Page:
No, and sometimes I feel like I am unique among writers in not having a personal connection to my characters. I have been on writing panels where writers talk about how they talk to their characters, or sense what their characters want to do…I just write them. They are my creations. I relate to them as I would relate to clay I was molding into a sculpture, or glass I was wrapping around a mandrel. I am deeply invested in them as creations, but not as people.
Let’s talk about covers & how artists depict your characters via illustrations. Gerald Tarrant was famously adapted in the Michael Whelan cover for the Coldfire trilogy) and Kamala from the Magister Series depicted by the renowned John Jude Palencar. Traditionally, authors have no say in the cover art design, but I’m curious about your experience. Did the costume designer in you have any influence or comment on those?
I have been permitted to offer input into my covers, to varying degrees. This is something that evolved over time. I studied graphic art in college, and of course I spent years as a theatrical designer, so I have enough understanding of graphic design to offer meaningful input, and I have always understood that the purpose of a cover is to help market the book. Over time, my editor learned that I could offer meaningful suggestions in that context, so I have been allowed to do so.
Any current or future endeavors we can pitch? More Coldfire? In August 2022, Deadline reported The Coldfire Trilogy may become a TV series; also according to Pat’s Fantasy Hotlist, you have plans for another Coldfire novella will be focused on Gerald Tarrant bringing faith to his world, even as darkness begins to take root within his own soul.
The most exciting news right now is my novel Nightborn, which is coming out in July. It tells the story of the founding of Erna and mankind’s discovery of the fae, and is one of the most intense things I have ever written. That volume will also include Dominion, a novella dealing with Tarrant’s transformation from a simple creature of the night into the Hunter. Both are compelling works that I know Coldfire fans will enjoy, but also accessible to new readers.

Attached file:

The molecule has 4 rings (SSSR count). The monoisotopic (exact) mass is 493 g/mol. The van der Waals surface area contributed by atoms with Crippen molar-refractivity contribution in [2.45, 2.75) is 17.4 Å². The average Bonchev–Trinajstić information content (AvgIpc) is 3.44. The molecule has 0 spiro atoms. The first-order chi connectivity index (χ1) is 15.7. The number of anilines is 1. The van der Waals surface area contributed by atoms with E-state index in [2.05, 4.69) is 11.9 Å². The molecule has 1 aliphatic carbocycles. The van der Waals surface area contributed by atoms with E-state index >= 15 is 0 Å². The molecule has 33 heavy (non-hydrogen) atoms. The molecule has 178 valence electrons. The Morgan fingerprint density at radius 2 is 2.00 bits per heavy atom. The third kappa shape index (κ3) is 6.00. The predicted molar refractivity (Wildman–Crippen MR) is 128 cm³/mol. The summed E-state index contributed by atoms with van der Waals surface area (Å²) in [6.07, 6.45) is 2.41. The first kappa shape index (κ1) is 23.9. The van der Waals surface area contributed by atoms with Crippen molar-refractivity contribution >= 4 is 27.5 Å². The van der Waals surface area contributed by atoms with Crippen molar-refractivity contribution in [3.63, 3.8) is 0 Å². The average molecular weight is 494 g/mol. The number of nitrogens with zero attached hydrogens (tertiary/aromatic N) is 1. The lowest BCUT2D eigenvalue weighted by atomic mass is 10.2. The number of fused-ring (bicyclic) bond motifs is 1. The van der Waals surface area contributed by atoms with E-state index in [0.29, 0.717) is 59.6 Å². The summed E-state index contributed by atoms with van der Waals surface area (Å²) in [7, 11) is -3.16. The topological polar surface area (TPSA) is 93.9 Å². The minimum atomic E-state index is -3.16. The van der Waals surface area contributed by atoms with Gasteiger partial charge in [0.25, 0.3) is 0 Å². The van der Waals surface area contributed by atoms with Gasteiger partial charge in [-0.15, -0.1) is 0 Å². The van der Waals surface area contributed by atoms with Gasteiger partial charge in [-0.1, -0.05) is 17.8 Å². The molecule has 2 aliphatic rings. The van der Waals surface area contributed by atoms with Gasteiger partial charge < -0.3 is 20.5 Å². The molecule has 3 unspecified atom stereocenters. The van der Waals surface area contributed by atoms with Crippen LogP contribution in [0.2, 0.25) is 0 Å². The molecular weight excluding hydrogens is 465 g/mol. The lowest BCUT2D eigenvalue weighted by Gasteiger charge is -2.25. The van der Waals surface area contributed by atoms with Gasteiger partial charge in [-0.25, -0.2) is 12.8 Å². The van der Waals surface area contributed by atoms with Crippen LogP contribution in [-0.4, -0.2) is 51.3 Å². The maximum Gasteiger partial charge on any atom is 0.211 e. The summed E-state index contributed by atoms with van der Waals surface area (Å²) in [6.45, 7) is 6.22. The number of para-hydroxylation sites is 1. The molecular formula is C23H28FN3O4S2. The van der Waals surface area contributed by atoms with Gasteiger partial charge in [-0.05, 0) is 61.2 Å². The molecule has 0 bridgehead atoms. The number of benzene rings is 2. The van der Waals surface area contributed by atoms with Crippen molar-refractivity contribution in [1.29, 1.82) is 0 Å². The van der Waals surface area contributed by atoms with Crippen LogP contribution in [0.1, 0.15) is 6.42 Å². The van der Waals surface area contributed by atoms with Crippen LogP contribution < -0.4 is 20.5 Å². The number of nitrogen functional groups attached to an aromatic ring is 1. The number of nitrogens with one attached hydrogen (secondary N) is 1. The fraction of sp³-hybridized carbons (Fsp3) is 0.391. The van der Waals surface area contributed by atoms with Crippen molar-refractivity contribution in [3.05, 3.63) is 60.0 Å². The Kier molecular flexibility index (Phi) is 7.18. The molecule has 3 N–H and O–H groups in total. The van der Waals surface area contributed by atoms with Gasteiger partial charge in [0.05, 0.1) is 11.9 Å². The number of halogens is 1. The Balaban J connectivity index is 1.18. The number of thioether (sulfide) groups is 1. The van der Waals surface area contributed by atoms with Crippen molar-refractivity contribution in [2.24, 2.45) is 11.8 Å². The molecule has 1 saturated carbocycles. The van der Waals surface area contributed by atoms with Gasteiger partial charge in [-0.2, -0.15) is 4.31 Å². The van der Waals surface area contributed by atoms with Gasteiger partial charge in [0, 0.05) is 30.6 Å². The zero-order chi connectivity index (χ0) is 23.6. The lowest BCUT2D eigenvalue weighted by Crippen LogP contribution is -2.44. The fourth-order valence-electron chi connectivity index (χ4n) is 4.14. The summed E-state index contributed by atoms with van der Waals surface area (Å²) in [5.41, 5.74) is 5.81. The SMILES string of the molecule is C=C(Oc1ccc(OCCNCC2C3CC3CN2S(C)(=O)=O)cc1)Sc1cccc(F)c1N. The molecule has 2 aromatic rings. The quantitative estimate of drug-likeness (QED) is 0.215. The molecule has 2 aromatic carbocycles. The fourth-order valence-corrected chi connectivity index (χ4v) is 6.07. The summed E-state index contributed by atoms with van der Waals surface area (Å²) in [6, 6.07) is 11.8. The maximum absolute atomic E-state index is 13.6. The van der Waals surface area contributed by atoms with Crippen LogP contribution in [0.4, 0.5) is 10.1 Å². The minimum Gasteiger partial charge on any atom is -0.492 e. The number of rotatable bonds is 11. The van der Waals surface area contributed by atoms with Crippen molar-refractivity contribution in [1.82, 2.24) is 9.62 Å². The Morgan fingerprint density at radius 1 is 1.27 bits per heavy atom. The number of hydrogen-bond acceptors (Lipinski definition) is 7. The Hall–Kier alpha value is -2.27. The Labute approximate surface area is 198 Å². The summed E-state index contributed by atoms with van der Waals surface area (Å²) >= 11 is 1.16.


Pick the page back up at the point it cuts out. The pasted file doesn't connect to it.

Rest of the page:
And yes, we are attempting to market a TV series based on Coldfire, so fingers are crossed on that. I want to see the fae in visual media! The next novel will probably be in my Outworlds series (This Alien Shore, etc.) but I am considering shorter works in the Coldfire series. There are so many interesting time periods and events in Ernan history! I am working on a timeline that will enable me to offer many different stories, all in the context of the greater setting. It’s all very exciting, and the enthusiasm my fans have shown for all my Coldfire stories has been downright inspiring.
“And yes, we are attempting to market a TV series based on Coldfire, so fingers are crossed on that. I want to see the fae in visual media! ” – C. S. Friedman
Lots of updates are forthcoming! How do we stay in touch with the latest?
Please join me on Facebook, and/or Patreon for news, essays, project excerpts, and of course conversations with my readers.
An acknowledged master of dark fantasy and science fiction alike, C.S. Friedman is a John W. Campbell award finalist, and the author of the highly acclaimed Coldfire trilogy, This Alien Shore (New York Times Notable Book of the Year 1998), In Conquest Born, The Madness Season, The Wilding, The Magister Trilogy, and the Dreamwalker series. Friedman worked for twenty years as a professional costume designer, but retired from that career in 1996 to focus on her writing. She lives in Virginia, and can be contacted via her website, www.csfriedman.com, Facebook, or Patreon.
#Weird Beauty Interviews on Black Gate
- Darrel Schweitzer THE BEAUTY IN HORROR AND SADNESS: AN INTERVIEW WITH DARRELL SCHWEITZER 2018